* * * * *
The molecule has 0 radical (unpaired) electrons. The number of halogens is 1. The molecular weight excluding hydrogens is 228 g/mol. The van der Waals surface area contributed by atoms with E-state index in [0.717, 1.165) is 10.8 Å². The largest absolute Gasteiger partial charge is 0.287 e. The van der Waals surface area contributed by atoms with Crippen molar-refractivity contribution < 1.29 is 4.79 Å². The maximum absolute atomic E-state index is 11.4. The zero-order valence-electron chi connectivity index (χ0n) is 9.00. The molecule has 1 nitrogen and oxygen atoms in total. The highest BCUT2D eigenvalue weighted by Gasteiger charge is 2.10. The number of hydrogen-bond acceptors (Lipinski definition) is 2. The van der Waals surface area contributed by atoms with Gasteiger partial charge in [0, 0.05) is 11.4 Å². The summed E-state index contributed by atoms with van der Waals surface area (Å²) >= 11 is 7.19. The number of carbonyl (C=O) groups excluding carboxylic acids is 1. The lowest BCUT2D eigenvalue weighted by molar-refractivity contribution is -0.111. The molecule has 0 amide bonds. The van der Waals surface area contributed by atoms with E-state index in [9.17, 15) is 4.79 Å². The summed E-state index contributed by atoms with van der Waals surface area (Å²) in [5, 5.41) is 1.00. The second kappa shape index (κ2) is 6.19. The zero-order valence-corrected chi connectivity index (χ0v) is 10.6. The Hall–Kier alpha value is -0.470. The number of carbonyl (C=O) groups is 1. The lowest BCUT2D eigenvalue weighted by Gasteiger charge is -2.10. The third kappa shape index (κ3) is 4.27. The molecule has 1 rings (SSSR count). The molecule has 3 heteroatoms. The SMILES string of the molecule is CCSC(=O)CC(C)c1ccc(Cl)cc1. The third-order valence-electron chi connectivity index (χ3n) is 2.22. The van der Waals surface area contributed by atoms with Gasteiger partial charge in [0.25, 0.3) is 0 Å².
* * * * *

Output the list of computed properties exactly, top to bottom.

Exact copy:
The molecule has 0 radical (unpaired) electrons. The number of halogens is 1. The molecular weight excluding hydrogens is 228 g/mol. The van der Waals surface area contributed by atoms with E-state index in [0.717, 1.165) is 10.8 Å². The largest absolute Gasteiger partial charge is 0.287 e. The van der Waals surface area contributed by atoms with Crippen molar-refractivity contribution < 1.29 is 4.79 Å². The maximum absolute atomic E-state index is 11.4. The zero-order valence-electron chi connectivity index (χ0n) is 9.00. The molecule has 1 nitrogen and oxygen atoms in total. The highest BCUT2D eigenvalue weighted by Gasteiger charge is 2.10. The number of hydrogen-bond acceptors (Lipinski definition) is 2. The van der Waals surface area contributed by atoms with Gasteiger partial charge in [0, 0.05) is 11.4 Å². The summed E-state index contributed by atoms with van der Waals surface area (Å²) >= 11 is 7.19. The number of carbonyl (C=O) groups excluding carboxylic acids is 1. The lowest BCUT2D eigenvalue weighted by molar-refractivity contribution is -0.111. The molecule has 0 amide bonds. The van der Waals surface area contributed by atoms with E-state index in [9.17, 15) is 4.79 Å². The summed E-state index contributed by atoms with van der Waals surface area (Å²) in [5, 5.41) is 1.00. The second kappa shape index (κ2) is 6.19. The zero-order valence-corrected chi connectivity index (χ0v) is 10.6. The Hall–Kier alpha value is -0.470. The number of carbonyl (C=O) groups is 1. The lowest BCUT2D eigenvalue weighted by Gasteiger charge is -2.10. The third kappa shape index (κ3) is 4.27. The molecule has 1 rings (SSSR count). The molecule has 3 heteroatoms. The SMILES string of the molecule is CCSC(=O)CC(C)c1ccc(Cl)cc1. The third-order valence-electron chi connectivity index (χ3n) is 2.22. The van der Waals surface area contributed by atoms with Gasteiger partial charge in [0.25, 0.3) is 0 Å².